The Forty-Year Fight

Ruth Bader Ginsburg’s diminutive stature was dwarfed by the marshals that surrounded her as she made her way down the main aisle of the University of Chicago Law School auditorium Saturday afternoon. But when she ascended the stage, the significance of her presence and the weight of her achievements made even that cavernous room feel small.

Ginsburg was there to provide a modern reevaluation of the Burger Court’s 1973 ruling on Roe v. Wade, a decision that is now forty years old. The case, which addressed a woman’s right to choose whether or not to have an abortion, is now perceived as a landmark decision on women’s rights. While Ginsburg was not a sitting justice at the time of the ruling, her reputation as a “pioneer for gender equality,” as pronounced by Dean of the Law School Michael Schill, made her thoroughly qualified to hold court on the subject.

The audience of well-dressed, enthusiastic law students collectively leaned forward in their seats as Ginsburg began to speak, perhaps expecting an impassioned defense of a decision that has drawn battle lines between pro-life and pro-choice factions in the United States today. But she proceeded to strike a moderate tone, expressing worries about how the universality of the rights afforded by the ruling also made the decision a target for those who would seek to roll back its protections. “Roe became a symbol for the right to life movement,” said Ginsburg. “You have a name, you have a symbol. You can aim at that.”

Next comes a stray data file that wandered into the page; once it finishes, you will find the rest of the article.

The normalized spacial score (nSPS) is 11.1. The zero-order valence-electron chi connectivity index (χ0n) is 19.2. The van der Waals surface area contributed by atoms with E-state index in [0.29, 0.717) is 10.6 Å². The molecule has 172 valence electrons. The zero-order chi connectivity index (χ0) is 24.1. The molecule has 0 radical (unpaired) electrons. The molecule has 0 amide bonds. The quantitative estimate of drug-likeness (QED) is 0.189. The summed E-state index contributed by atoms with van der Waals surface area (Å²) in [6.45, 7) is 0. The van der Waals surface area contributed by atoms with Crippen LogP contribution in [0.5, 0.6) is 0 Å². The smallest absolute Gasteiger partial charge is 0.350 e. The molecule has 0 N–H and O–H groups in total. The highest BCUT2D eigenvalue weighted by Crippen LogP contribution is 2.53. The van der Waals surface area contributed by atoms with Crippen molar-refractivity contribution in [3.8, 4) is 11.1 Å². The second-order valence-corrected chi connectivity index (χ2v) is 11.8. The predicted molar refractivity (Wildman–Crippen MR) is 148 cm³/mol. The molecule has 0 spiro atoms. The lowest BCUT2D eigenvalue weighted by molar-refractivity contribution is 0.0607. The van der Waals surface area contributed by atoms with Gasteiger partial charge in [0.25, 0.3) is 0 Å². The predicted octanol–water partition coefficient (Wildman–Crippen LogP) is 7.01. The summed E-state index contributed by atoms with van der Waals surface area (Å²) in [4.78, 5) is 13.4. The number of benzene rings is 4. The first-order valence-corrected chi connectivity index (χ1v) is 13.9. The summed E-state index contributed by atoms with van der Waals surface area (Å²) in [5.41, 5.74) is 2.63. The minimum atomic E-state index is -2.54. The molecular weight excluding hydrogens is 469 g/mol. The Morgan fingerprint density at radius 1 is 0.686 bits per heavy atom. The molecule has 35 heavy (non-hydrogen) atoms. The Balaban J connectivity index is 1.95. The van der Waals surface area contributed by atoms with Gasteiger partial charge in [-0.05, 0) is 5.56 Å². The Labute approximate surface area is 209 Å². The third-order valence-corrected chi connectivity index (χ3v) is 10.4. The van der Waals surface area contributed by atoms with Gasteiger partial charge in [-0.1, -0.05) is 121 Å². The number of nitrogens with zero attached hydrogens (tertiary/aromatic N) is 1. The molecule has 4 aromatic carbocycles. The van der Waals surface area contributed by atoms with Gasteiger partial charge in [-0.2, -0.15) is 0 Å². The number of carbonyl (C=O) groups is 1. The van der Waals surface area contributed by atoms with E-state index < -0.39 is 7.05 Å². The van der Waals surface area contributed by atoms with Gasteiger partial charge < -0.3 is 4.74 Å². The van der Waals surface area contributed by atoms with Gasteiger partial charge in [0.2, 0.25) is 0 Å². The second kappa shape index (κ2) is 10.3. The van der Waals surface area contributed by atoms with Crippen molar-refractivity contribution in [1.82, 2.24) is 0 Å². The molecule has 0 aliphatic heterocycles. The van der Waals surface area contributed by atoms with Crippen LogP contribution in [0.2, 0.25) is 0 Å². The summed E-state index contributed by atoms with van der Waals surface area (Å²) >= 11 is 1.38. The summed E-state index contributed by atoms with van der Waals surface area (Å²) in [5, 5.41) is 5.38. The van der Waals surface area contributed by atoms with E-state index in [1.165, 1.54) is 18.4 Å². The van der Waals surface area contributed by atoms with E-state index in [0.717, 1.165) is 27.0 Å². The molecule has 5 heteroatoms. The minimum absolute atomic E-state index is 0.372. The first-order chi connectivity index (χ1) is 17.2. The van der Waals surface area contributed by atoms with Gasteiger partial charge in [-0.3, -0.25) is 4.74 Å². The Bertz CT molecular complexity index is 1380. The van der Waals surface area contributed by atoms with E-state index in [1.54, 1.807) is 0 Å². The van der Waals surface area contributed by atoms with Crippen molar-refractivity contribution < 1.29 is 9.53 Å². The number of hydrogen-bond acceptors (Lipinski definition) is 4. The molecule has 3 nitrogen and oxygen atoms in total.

Instead of heralding a new age of equality, “it seemed to stop the momentum on the side of change,” she continued. Because the approach the court took was not an incremental one, “the cases on abortion now are all about restriction, not about expansion.” In her conversation with Prof. Geoffrey Stone, Ginsburg advocated for a more strategic, measured approach to the legal battle for women’s rights. Her unwillingness to adopt a radical position in this debate marks her as a practical and effective feminist.

Ginsburg’s decades-long struggle for women’s rights is likely to prove one of the most persistent endeavors in modern American legal history, but she expressed sadness that the prevailing attitude toward such efforts to advance gender equality remains lukewarm at best: “In some places, the word ‘feminism’ is the ‘F’ word.” In her parting words to the women in the audience, Ginsburg asserted: “Helping raise the level of all women is something I think women should care about.” Her version of feminism is not just about gaining equality, but is also about the careful reparation of a damaged concept. With hard work, that vision may yet come to fruition.